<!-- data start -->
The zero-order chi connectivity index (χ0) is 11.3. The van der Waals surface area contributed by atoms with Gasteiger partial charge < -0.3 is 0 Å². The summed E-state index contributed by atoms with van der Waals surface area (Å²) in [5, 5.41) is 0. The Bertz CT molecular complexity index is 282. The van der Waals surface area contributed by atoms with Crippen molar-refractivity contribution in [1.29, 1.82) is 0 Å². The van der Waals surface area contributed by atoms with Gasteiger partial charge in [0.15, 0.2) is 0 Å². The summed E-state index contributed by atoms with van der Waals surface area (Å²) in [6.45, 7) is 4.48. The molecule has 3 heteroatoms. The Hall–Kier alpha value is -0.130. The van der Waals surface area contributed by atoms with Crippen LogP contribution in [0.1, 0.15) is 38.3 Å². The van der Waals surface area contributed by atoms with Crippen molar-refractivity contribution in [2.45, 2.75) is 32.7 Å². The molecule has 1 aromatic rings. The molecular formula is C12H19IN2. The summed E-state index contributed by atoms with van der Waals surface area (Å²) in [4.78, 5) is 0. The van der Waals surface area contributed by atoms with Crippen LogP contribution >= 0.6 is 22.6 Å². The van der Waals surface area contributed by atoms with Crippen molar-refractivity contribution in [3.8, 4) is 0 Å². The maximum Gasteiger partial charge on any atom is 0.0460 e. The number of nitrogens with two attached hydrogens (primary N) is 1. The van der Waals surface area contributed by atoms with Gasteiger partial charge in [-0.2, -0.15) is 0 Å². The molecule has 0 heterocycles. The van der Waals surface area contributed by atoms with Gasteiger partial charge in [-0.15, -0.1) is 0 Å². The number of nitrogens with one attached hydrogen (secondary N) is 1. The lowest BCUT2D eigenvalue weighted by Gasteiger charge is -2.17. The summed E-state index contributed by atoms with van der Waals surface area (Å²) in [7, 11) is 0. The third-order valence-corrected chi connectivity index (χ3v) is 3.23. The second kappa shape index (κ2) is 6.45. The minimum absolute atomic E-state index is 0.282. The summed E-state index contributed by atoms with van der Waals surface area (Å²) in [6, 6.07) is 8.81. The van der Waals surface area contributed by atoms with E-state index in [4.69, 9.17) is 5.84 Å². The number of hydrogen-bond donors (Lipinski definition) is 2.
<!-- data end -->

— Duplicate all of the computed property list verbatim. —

The zero-order chi connectivity index (χ0) is 11.3. The van der Waals surface area contributed by atoms with Gasteiger partial charge < -0.3 is 0 Å². The summed E-state index contributed by atoms with van der Waals surface area (Å²) in [5, 5.41) is 0. The Bertz CT molecular complexity index is 282. The van der Waals surface area contributed by atoms with Crippen molar-refractivity contribution in [1.29, 1.82) is 0 Å². The van der Waals surface area contributed by atoms with Gasteiger partial charge in [0.15, 0.2) is 0 Å². The summed E-state index contributed by atoms with van der Waals surface area (Å²) in [6.45, 7) is 4.48. The molecule has 3 heteroatoms. The Hall–Kier alpha value is -0.130. The van der Waals surface area contributed by atoms with Crippen LogP contribution in [0.1, 0.15) is 38.3 Å². The van der Waals surface area contributed by atoms with Crippen molar-refractivity contribution in [2.45, 2.75) is 32.7 Å². The molecule has 1 aromatic rings. The molecular formula is C12H19IN2. The summed E-state index contributed by atoms with van der Waals surface area (Å²) in [4.78, 5) is 0. The van der Waals surface area contributed by atoms with Crippen LogP contribution >= 0.6 is 22.6 Å². The van der Waals surface area contributed by atoms with Crippen molar-refractivity contribution in [3.8, 4) is 0 Å². The maximum Gasteiger partial charge on any atom is 0.0460 e. The number of nitrogens with two attached hydrogens (primary N) is 1. The van der Waals surface area contributed by atoms with Gasteiger partial charge in [-0.2, -0.15) is 0 Å². The molecule has 0 heterocycles. The van der Waals surface area contributed by atoms with Gasteiger partial charge in [-0.15, -0.1) is 0 Å². The number of nitrogens with one attached hydrogen (secondary N) is 1. The lowest BCUT2D eigenvalue weighted by Gasteiger charge is -2.17. The summed E-state index contributed by atoms with van der Waals surface area (Å²) in [7, 11) is 0. The third-order valence-corrected chi connectivity index (χ3v) is 3.23. The second kappa shape index (κ2) is 6.45. The minimum absolute atomic E-state index is 0.282. The summed E-state index contributed by atoms with van der Waals surface area (Å²) in [6, 6.07) is 8.81. The van der Waals surface area contributed by atoms with E-state index in [4.69, 9.17) is 5.84 Å². The number of hydrogen-bond donors (Lipinski definition) is 2.